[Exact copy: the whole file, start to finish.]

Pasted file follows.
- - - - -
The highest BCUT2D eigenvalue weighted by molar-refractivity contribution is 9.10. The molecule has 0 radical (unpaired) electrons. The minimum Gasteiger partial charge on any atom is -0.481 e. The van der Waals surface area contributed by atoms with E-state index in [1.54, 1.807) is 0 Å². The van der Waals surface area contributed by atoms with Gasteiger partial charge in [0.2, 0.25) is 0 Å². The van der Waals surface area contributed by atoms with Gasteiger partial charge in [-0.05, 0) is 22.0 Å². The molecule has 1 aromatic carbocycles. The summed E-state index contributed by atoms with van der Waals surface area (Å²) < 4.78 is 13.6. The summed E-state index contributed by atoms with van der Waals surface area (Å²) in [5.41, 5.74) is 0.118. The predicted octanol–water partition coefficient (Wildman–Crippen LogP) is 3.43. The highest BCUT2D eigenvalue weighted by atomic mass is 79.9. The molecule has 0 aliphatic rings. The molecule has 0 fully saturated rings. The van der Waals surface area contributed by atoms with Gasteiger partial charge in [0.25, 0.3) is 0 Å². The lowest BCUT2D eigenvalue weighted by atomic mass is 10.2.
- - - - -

The highest BCUT2D eigenvalue weighted by molar-refractivity contribution is 9.10. The molecule has 0 radical (unpaired) electrons. The minimum Gasteiger partial charge on any atom is -0.481 e. The van der Waals surface area contributed by atoms with E-state index in [1.54, 1.807) is 0 Å². The van der Waals surface area contributed by atoms with Gasteiger partial charge in [0.2, 0.25) is 0 Å². The van der Waals surface area contributed by atoms with Gasteiger partial charge in [-0.05, 0) is 22.0 Å². The molecule has 1 aromatic carbocycles. The summed E-state index contributed by atoms with van der Waals surface area (Å²) < 4.78 is 13.6. The summed E-state index contributed by atoms with van der Waals surface area (Å²) in [5.41, 5.74) is 0.118. The predicted octanol–water partition coefficient (Wildman–Crippen LogP) is 3.43. The highest BCUT2D eigenvalue weighted by atomic mass is 79.9. The molecule has 0 aliphatic rings. The molecule has 0 fully saturated rings. The van der Waals surface area contributed by atoms with Gasteiger partial charge in [0.25, 0.3) is 0 Å². The lowest BCUT2D eigenvalue weighted by atomic mass is 10.2.